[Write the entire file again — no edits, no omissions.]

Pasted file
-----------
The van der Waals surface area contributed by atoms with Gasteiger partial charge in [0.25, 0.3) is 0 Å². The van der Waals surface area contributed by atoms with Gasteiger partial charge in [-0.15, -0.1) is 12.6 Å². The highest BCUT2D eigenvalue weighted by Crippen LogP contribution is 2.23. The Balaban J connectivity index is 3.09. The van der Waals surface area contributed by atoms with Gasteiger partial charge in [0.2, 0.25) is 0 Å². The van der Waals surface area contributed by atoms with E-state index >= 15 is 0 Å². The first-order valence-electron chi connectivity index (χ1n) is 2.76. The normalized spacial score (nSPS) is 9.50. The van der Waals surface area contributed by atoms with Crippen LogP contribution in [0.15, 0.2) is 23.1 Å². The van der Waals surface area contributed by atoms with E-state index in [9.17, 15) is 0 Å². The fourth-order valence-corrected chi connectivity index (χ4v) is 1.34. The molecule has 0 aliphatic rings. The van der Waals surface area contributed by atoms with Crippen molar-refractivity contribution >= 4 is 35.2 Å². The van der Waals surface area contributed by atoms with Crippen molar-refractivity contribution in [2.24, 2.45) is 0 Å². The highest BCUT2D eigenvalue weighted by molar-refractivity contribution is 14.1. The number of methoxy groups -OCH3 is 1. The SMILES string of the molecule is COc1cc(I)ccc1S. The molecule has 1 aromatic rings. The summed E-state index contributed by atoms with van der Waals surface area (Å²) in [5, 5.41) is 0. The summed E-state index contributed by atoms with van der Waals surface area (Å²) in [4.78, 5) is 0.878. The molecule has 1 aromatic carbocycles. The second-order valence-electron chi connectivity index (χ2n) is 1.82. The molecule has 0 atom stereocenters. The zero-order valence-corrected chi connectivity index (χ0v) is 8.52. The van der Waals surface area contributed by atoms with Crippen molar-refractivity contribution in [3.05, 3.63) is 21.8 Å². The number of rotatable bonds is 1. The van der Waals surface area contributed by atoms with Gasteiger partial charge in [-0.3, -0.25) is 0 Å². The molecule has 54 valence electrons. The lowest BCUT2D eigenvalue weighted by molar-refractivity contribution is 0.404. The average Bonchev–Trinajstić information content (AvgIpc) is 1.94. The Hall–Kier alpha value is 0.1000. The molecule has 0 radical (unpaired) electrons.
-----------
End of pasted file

The van der Waals surface area contributed by atoms with Gasteiger partial charge in [0.25, 0.3) is 0 Å². The van der Waals surface area contributed by atoms with Gasteiger partial charge in [-0.15, -0.1) is 12.6 Å². The highest BCUT2D eigenvalue weighted by Crippen LogP contribution is 2.23. The Balaban J connectivity index is 3.09. The van der Waals surface area contributed by atoms with Gasteiger partial charge in [0.2, 0.25) is 0 Å². The van der Waals surface area contributed by atoms with E-state index >= 15 is 0 Å². The first-order valence-electron chi connectivity index (χ1n) is 2.76. The normalized spacial score (nSPS) is 9.50. The van der Waals surface area contributed by atoms with Crippen LogP contribution in [0.15, 0.2) is 23.1 Å². The van der Waals surface area contributed by atoms with E-state index in [9.17, 15) is 0 Å². The fourth-order valence-corrected chi connectivity index (χ4v) is 1.34. The molecule has 0 aliphatic rings. The van der Waals surface area contributed by atoms with Crippen molar-refractivity contribution >= 4 is 35.2 Å². The van der Waals surface area contributed by atoms with Crippen molar-refractivity contribution in [2.24, 2.45) is 0 Å². The highest BCUT2D eigenvalue weighted by molar-refractivity contribution is 14.1. The number of methoxy groups -OCH3 is 1. The SMILES string of the molecule is COc1cc(I)ccc1S. The molecule has 1 aromatic rings. The summed E-state index contributed by atoms with van der Waals surface area (Å²) in [5, 5.41) is 0. The summed E-state index contributed by atoms with van der Waals surface area (Å²) in [4.78, 5) is 0.878. The molecule has 1 aromatic carbocycles. The second-order valence-electron chi connectivity index (χ2n) is 1.82. The molecule has 0 atom stereocenters. The zero-order valence-corrected chi connectivity index (χ0v) is 8.52. The van der Waals surface area contributed by atoms with Crippen molar-refractivity contribution in [3.05, 3.63) is 21.8 Å². The number of rotatable bonds is 1. The van der Waals surface area contributed by atoms with Gasteiger partial charge in [-0.3, -0.25) is 0 Å². The molecule has 54 valence electrons. The lowest BCUT2D eigenvalue weighted by molar-refractivity contribution is 0.404. The average Bonchev–Trinajstić information content (AvgIpc) is 1.94. The Hall–Kier alpha value is 0.1000. The molecule has 0 radical (unpaired) electrons.